Microtechnology Comes of Age

September 1, 2011  - By 0 Comments

MT-ThumbBy Andrei M. Shkel, Defense Advanced Research Projects Agency (DARPA)

The aggregated DARPA Microtechnology for Positioning, Navigation, and Timing (micro-PNT) program is pursuing a new wave of innovation focused on bringing to life revolutionary ideas and fabrication technologies on micro/nano/pico/femto/atto scales, packaging, ultra-low-power electronics, innovative algorithms, never-before-explored architectures, and exploitation of new integration paradigms.

After about two decades of harmonic investment in developments, potential users of so-called small technology for positioning, navigation, and timing (PNT) applications increasingly ask, “Are we there yet?” Clearly, some significant advances have been made, and we see a footprint of the technology in an ever-growing consumer electronics market full of interactive products enabled by inertial and timing microtechnologies. These products include accelerometers for gaming applications, gyros for auto safety, resonators for clocks, and more.

The question remains, however: Is the technology really on the level of what we consider to be precision navigation and timing, that is, is it capable of achieving an accuracy level of at least 10 meters in position and 1 nanosecond in time throughout the entire duration of missions that may range from minutes to hours to days? In reality, small technology remains several orders of magnitude short with respect to long-term stability, dynamic range, and accuracy compared to conventional technology, which is already known to perform adequately for many military applications.

Why does making inertial instruments and clocks small necessarily lead to degradation in performance?

We don’t yet have a complete answer to this question, and we are still working hard to disprove the contention that high-performance inertial micro-instrument is a contradiction in terms. We can make things small, but we cannot yet make them sufficiently precise and uniform; the accuracy of lithography-based manufacturing is on the order of 10–2–10–3 (the ratio of the average defect to the smallest feature size), while the accuracy of conventional manufacturing utilizing precision machining is two to three orders of magnitude higher, on the order of 10–5. We know we can deposit materials layer-by-layer with high precision, but we cannot make micro-devices truly 3D, as is readily achievable using conventional machining. We consistently have an excellent case for low-cost and bulk fabrication, but we cannot seriously challenge so-called boutique processes when it comes to achieving precision, structural complexity, and long-term stability.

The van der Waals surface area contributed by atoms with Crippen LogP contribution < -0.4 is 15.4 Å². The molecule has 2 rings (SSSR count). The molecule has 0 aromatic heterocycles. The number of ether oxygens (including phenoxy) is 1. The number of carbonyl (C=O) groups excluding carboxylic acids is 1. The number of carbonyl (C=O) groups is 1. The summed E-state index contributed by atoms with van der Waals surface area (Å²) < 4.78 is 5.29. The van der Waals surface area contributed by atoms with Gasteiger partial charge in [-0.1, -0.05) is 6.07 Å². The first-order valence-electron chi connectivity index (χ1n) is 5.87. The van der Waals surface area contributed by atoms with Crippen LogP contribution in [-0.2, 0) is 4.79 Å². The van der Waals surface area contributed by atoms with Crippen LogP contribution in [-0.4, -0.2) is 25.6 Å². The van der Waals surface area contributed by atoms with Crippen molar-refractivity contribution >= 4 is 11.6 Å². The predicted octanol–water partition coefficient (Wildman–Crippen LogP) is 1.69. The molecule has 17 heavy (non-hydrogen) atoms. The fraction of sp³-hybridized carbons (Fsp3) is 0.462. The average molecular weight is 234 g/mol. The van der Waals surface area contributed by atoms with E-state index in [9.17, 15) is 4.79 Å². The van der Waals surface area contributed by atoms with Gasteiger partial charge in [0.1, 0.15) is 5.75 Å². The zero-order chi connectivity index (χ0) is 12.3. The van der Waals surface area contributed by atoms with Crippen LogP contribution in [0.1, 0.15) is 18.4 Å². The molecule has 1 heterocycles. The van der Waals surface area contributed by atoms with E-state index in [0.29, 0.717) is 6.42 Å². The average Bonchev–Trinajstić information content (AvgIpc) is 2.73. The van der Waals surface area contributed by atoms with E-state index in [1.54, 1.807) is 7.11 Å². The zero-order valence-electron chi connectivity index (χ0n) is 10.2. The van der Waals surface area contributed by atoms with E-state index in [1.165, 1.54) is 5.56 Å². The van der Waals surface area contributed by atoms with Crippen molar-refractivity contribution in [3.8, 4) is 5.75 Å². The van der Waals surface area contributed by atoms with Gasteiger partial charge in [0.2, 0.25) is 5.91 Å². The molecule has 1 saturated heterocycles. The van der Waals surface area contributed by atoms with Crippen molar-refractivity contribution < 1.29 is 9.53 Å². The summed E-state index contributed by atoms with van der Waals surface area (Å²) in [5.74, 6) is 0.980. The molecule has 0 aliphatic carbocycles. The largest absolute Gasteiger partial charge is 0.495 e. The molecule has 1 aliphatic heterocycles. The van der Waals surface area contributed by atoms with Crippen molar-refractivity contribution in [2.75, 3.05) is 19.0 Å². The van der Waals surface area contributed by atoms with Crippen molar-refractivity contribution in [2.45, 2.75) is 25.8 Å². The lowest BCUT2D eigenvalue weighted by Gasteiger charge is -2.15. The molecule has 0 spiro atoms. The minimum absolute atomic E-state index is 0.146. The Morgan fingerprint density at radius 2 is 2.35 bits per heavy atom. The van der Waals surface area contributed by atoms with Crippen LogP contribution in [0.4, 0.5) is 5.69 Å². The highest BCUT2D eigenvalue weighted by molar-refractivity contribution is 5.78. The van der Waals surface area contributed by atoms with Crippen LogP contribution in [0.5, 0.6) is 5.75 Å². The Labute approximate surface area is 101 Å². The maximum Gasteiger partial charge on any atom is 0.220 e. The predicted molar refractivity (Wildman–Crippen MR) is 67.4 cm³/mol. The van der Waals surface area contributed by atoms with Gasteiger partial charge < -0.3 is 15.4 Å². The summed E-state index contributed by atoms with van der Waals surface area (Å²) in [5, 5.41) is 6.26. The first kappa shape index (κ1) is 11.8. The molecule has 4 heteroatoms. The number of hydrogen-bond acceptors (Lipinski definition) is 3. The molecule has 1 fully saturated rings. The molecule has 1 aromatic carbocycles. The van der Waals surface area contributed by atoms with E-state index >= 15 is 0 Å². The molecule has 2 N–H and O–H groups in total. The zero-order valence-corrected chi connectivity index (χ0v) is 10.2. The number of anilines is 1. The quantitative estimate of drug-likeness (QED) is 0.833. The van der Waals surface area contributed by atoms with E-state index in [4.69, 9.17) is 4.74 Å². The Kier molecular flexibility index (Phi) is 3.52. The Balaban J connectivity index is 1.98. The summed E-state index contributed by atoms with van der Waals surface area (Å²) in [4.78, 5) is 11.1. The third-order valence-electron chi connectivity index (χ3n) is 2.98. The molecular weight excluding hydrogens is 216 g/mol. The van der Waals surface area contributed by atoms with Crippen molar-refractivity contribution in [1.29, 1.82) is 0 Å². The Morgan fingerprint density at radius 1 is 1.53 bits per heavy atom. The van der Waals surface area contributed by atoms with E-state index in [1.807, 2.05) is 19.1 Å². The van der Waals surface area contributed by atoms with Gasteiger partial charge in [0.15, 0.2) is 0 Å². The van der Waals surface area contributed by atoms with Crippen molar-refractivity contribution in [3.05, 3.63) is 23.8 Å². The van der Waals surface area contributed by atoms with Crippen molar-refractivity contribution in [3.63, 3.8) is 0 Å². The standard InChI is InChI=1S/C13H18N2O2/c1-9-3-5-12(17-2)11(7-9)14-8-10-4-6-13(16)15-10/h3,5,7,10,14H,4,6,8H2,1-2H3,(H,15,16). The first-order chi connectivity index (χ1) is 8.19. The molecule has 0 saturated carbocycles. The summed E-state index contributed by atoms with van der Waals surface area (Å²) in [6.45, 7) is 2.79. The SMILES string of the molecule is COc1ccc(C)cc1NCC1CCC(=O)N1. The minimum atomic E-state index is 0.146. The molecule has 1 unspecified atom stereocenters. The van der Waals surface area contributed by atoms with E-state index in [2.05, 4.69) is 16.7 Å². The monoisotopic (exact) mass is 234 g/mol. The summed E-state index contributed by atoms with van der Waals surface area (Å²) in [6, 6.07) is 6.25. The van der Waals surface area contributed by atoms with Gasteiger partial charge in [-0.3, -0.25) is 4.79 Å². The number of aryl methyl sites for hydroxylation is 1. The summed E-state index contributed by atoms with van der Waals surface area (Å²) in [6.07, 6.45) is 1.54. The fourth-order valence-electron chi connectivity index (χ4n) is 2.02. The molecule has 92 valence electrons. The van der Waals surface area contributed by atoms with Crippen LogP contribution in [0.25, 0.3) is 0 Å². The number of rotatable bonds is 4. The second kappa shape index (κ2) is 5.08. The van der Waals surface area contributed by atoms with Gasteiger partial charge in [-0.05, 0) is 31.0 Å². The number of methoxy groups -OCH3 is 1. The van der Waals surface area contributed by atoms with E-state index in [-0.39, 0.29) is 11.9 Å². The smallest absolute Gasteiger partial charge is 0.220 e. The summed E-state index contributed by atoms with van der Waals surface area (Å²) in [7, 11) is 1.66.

We need new knowledge regarding the dimensional stability of materials. We also need a better understanding of material scaling, surface effects, energy-loss mechanisms, and the consequences of fabrication imperfections on the performance of micro-instruments.

PNT applications demand both unusual new fabrication technologies and new materials with special properties. To achieve the required phenomenal accuracy for precision navigation and timing, we need a new wave of innovation in design and refinement of many existing transducers. Future breakthroughs in microtechnology for PNT will likely rely on yet-to-be-exploited physics, new materials, highly specialized fabrication technologies and batch assembly techniques, selective wafer-level trimming and polishing, a combination of passive and active calibration techniques strategically implemented right on-chip, and introduction of innovative test technologies.

Need for Advanced Capabilities

PNT technology usage has doubled every five years since 1960, mostly due to GPS and the miniaturization of electromechanical components. Future PNT usage is expected to double every two years as a result of telecommunication, automobile navigation, robotics, and other commercial markets inserting micro-electromechanical systems (MEMS) technologies. The modern PNT paradigm is based on the assumption that space-based GPS is accessible most of the time to provide position, velocity, and timing information, enabling every user to operate on the same reference system and timing standard.

The size of an apple seed: The micro-PNT objective (conceptual illustration), a single-chip timing and inertial measurement unit, 8 mm3.

The size of an apple seed: The micro-PNT objective (conceptual illustration), a single-chip timing and inertial measurement unit, 8 mm3. (Click to enlarge.)

Today’s military systems increasingly rely on GPS, creating a potential vulnerability for U.S. and allied war-fighters should GPS be degraded or denied. When GPS is inaccessible, critical information with respect to position, orientation, and timing can only be gathered through self-contained onboard instruments: a local clock and two triads of inertial sensors (three accelerometers for position and three gyroscopes for orientation). The ideal solution would be a self-sufficient instrument not relying on any external information. Precision microscale clocks and inertial sensors are required to address the paradigm of self-contained PNT.

Clocks. Position and time have a relationship important to a broad spectrum of military applications, including communication systems that feature efficient spectrum utilization, resistance to jamming, high-speed signal acquisition, and an increase in the period of autonomous operation. Other important applications include surveillance, navigation, missile guidance, secure communications, identification friend-or-foe, and electronic warfare.